Data: Lime; Chart: Axios Visuals

A big question is whether people will still want to ride scooters — or any shared vehicles, for that matter — after we emerge from coronavirus lockdowns.

What they're saying: On the one hand, plenty of transportation experts think scooter riders will think twice before picking one up after it's been handled by previous riders.

  • On the other hand, micromobility enthusiasts say scooters will provide a critical way for people to get around while maintaining distance from others and can fill gaps while struggling public transit systems recover.

Lime's experience in South Korea could offer a glimpse of what will happen when we return to more typical travel patterns.

  • The company has continued to operate a few thousand scooters in Seoul and Busan during the pandemic, and it says scooter use has nearly returned to pre-crisis levels.
  • In a survey of 65 Lime scooter riders in Denver, people anticipated similar levels of car and micromobility use after the crisis, with reduced use of transit and ride-hailing and increased walking and biking.

Meanwhile, rival Bird says it will begin rolling out a new feature that will let customers ride its scooters at a slower speed to get more comfortable if they are new or out of practice.

  • The company says it aims to help riders who may be turning to scooters as an alternative to other transportation modes that make it harder to stay far apart from other people.

The bottom line: Transportation will look different in every city after we exit lockdowns, and how quickly people embrace shared and public transit modes will probably depend on how severe the outbreak has been in their areas.

  • Car use is expected to go up in most places, at least temporarily, until cities assess public needs and roll out new pilot programs with new rules of the road.

Editor's note: The story has been updated with details about Bird's new scooter feature.

Go deeper

Updated 46 mins ago - Politics & Policy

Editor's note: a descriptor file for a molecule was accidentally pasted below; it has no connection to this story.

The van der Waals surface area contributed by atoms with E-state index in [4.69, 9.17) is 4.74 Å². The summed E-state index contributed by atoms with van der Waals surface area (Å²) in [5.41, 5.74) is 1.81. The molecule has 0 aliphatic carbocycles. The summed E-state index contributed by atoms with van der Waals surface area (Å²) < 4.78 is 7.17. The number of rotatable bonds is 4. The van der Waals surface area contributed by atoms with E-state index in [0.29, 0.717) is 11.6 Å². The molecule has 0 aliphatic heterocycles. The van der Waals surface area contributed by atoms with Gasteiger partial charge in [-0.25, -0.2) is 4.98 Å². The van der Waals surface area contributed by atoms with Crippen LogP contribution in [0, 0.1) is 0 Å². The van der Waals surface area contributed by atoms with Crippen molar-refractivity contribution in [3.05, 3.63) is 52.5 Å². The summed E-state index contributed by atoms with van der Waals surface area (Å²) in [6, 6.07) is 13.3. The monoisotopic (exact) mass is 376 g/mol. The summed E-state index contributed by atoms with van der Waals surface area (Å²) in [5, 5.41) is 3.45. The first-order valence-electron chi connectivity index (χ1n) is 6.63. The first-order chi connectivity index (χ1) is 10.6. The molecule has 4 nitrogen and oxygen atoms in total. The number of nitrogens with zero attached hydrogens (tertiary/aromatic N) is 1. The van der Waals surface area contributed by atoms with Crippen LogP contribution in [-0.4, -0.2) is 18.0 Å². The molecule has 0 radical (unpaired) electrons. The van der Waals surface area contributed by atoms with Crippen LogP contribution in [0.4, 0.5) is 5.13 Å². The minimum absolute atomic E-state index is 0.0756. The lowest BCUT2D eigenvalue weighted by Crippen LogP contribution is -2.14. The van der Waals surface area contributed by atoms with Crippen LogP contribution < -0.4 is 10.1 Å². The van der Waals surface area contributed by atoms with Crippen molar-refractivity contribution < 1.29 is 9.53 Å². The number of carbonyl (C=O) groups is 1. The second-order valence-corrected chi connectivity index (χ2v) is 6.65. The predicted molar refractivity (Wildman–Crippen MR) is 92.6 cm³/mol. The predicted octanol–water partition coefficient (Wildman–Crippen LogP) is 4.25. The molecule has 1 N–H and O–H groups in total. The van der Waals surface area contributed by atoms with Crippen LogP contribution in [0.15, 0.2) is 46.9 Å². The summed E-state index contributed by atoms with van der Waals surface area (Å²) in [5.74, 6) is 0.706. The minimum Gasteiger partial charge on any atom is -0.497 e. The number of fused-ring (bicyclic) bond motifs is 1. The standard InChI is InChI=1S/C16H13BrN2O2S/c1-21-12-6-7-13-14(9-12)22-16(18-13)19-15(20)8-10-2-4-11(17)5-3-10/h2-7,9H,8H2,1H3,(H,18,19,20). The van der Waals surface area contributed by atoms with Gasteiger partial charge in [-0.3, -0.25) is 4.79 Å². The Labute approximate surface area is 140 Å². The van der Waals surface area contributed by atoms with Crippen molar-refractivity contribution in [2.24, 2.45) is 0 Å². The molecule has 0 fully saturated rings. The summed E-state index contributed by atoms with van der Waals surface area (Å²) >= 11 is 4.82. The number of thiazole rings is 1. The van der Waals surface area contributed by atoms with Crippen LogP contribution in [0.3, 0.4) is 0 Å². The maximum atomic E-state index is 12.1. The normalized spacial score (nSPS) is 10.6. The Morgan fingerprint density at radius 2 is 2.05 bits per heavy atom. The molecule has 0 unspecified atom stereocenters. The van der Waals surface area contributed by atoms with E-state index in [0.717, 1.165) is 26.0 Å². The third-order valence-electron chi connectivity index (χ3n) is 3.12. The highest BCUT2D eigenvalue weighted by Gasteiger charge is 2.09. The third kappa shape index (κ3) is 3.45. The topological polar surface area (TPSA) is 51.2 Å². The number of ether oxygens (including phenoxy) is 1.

Coronavirus dashboard

Illustration: Sarah Grillo/Axios

  1. Global: Total confirmed cases as of 8 a.m. ET: 19,401,935 — Total deaths: 721,906 — Total recoveries — 11,767,805Map.
  2. U.S.: Total confirmed cases as of 8 a.m. ET: 4,942,747 — Total deaths: 161,367 — Total recoveries: 1,623,870 — Total tests: 60,415,558Map.
  3. Politics: Trump says he's prepared to sign executive orders on coronavirus aid.
  4. Education: Cuomo says all New York schools can reopen for in-person learning.
  5. Public health: Surgeon general urges flu shots to prevent "double whammy" with coronavirus — Massachusetts pauses reopening after uptick in coronavirus cases.
  6. World: Africa records over 1 million coronavirus cases — Gates Foundation puts $150 million behind coronavirus vaccine production.

The silver linings of online school

Illustration: Annelise Capossela/Axios

Online learning can be frustrating for students, teachers and parents, but some methods are working.

The big picture: Just as companies are using this era of telework to try new things, some principals, teachers and education startups are treating remote learning as a period of experimentation, too.

Warren and Clinton to speak on same night of Democratic convention

(Photos: Abdulhamid Hosbas/Anadolu Agency via Getty Images, Sean Rayford/Getty Images)

Sen. Elizabeth Warren and Hillary Clinton both are slated to speak on the Wednesday of the Democratic convention — Aug. 19 — four sources familiar with the planning told Axios.

Why it matters: That's the same night Joe Biden's running mate (to be revealed next week) will address the nation. Clinton and Warren represent two of the most influential wise-women of Democratic politics with the potential to turn out millions of establishment and progressive voters in November.